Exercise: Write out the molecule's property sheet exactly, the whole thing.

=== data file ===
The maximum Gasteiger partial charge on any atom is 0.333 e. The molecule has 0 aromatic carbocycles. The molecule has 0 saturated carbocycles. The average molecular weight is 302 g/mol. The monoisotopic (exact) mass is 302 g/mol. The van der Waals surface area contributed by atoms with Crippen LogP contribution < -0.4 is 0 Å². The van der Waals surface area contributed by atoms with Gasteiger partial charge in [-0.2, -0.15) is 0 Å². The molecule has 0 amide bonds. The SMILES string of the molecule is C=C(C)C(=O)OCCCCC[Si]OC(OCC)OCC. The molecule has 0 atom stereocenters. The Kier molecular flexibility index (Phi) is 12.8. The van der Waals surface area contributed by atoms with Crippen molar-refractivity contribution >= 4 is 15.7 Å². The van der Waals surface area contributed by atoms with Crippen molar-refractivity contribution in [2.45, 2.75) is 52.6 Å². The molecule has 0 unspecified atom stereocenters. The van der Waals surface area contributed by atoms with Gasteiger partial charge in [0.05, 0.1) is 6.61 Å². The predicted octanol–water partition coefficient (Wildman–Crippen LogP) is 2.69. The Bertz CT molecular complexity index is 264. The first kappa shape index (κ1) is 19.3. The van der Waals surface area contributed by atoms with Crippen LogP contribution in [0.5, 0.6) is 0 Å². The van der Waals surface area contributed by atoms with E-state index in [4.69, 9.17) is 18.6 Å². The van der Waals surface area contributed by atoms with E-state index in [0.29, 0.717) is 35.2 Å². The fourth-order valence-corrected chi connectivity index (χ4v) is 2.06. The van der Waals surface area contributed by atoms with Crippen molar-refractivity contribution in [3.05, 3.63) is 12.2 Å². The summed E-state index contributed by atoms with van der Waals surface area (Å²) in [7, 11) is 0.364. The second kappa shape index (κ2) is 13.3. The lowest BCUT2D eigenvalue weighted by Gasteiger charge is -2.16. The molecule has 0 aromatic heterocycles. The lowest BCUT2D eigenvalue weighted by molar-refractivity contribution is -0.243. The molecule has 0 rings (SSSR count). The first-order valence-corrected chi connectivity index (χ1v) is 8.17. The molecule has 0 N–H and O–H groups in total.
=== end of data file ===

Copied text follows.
The maximum Gasteiger partial charge on any atom is 0.333 e. The molecule has 0 aromatic carbocycles. The molecule has 0 saturated carbocycles. The average molecular weight is 302 g/mol. The monoisotopic (exact) mass is 302 g/mol. The van der Waals surface area contributed by atoms with Crippen LogP contribution < -0.4 is 0 Å². The van der Waals surface area contributed by atoms with Gasteiger partial charge in [-0.2, -0.15) is 0 Å². The molecule has 0 amide bonds. The SMILES string of the molecule is C=C(C)C(=O)OCCCCC[Si]OC(OCC)OCC. The molecule has 0 atom stereocenters. The Kier molecular flexibility index (Phi) is 12.8. The van der Waals surface area contributed by atoms with Crippen molar-refractivity contribution >= 4 is 15.7 Å². The van der Waals surface area contributed by atoms with Crippen molar-refractivity contribution in [2.45, 2.75) is 52.6 Å². The molecule has 0 unspecified atom stereocenters. The van der Waals surface area contributed by atoms with Gasteiger partial charge in [0.05, 0.1) is 6.61 Å². The predicted octanol–water partition coefficient (Wildman–Crippen LogP) is 2.69. The Bertz CT molecular complexity index is 264. The first kappa shape index (κ1) is 19.3. The van der Waals surface area contributed by atoms with Crippen LogP contribution in [0.5, 0.6) is 0 Å². The van der Waals surface area contributed by atoms with E-state index in [4.69, 9.17) is 18.6 Å². The van der Waals surface area contributed by atoms with E-state index in [0.29, 0.717) is 35.2 Å². The fourth-order valence-corrected chi connectivity index (χ4v) is 2.06. The van der Waals surface area contributed by atoms with Crippen molar-refractivity contribution in [3.05, 3.63) is 12.2 Å². The summed E-state index contributed by atoms with van der Waals surface area (Å²) in [7, 11) is 0.364. The second kappa shape index (κ2) is 13.3. The lowest BCUT2D eigenvalue weighted by Gasteiger charge is -2.16. The molecule has 0 aromatic heterocycles. The lowest BCUT2D eigenvalue weighted by molar-refractivity contribution is -0.243. The molecule has 0 rings (SSSR count). The first-order valence-corrected chi connectivity index (χ1v) is 8.17. The molecule has 0 N–H and O–H groups in total.